The Squeeze Is On
How do molecules behave at extremely high pressure?
A Special Role for Theory
One of the interesting aspects of the field of structure under high pressure is that today the theoretical compression of a piece of matter is easier in the computer than in experiment. The software doesn’t fracture either, as the diamond anvils do from time to time. So the prediction of high pressure has become a theoretical playground.
But the problem of reliable prediction of molecular solid-state structure at ambient conditions is not solved. Some think this is a scandal. Actually, I’m happy it’s the way it is—room is left for intuition. Which older people retain.
The problem is that there are 230 space-groups (ways of arranging objects in 3 dimensions), and although many structures are simple, others show a very large number of atoms per repeat unit (recall that Ba structure). There are various methods for coming to the most stable structures—chemical and physical intuition based on bonding ideas and relationships to known structures, random searches in configurational space, and the use of evolutionary algorithms.
I mentioned our calculations on SiH4; a veritable industry of theoretical calculations that was spawned by our original paper (using the approaches mentioned above) has shown that the structures we suggested as most likely are in fact not those of lowest enthalpy. Others found better structures. We were wrong in detail; it’s OK, for from those imperfect geometrical optimizations we gleaned the general principles of what determines structure in the high-pressure regime, some of which I have described above.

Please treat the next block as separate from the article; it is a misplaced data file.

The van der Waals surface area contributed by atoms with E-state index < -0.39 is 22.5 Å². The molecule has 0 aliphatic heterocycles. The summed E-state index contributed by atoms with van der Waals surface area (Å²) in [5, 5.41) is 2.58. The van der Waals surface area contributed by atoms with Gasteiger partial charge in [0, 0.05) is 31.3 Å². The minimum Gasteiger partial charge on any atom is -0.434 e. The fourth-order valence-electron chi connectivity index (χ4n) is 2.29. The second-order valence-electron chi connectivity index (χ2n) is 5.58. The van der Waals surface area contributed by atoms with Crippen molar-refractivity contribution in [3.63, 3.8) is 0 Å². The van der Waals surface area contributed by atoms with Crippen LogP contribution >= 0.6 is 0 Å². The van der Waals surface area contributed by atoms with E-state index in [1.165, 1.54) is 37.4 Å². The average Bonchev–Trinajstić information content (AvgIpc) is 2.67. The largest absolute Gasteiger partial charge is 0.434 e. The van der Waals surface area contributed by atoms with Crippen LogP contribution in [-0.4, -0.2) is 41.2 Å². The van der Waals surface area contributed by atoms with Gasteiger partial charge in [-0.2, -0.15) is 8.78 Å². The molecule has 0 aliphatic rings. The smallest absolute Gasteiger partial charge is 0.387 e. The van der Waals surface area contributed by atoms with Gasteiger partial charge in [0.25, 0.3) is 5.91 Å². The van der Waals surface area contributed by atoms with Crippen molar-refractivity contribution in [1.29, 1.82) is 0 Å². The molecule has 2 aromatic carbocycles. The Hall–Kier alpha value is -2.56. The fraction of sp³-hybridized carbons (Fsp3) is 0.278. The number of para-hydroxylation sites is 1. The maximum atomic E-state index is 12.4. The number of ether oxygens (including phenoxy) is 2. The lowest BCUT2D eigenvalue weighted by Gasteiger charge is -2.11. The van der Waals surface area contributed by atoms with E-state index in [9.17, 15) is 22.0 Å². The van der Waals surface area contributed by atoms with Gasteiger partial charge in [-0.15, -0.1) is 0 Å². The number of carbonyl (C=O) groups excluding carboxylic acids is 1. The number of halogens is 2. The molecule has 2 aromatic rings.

I’ve given you just a glimpse of the rich chemistry found under high pressure. To a chemical intuition formed at terrestrial (surface) conditions, much of this extreme world seems strange. Actually, one can make some sense of it. And leave complete understanding for a (distant) future.
I would not have been able to write of this remarkable new chemistry and physics of high pressure without the inspiration and collaboration of Neil Ashcroft, Wojciech Grochala and Ji Feng. Thanks also to Russell Hemley and Richard Nelmes for their comments.
- Coxeter, H. S. M. 1989. Introduction to Geometry, Second Edition. New York: Wiley.
- Grochala, W., R. Hoffmann, J. Feng and N. W. Ashcroft. 2007. The chemical imagination at work in very tight places. Angewandte Chemie, International Edition 46:3620–3642.
- Hemley, R. J. 2000. Effects of high pressure on molecules. Annual Review of Physical Chemistry 51:763–800.
- Hemley, R. J. 2006. A pressing matter. Physics World 19(8): 26–30.
- McMahon, M. I., and R. J. Nelmes. 2006. High-pressure structural phase transformations in elemental metals. Chemical Society Reviews 35:943–963.
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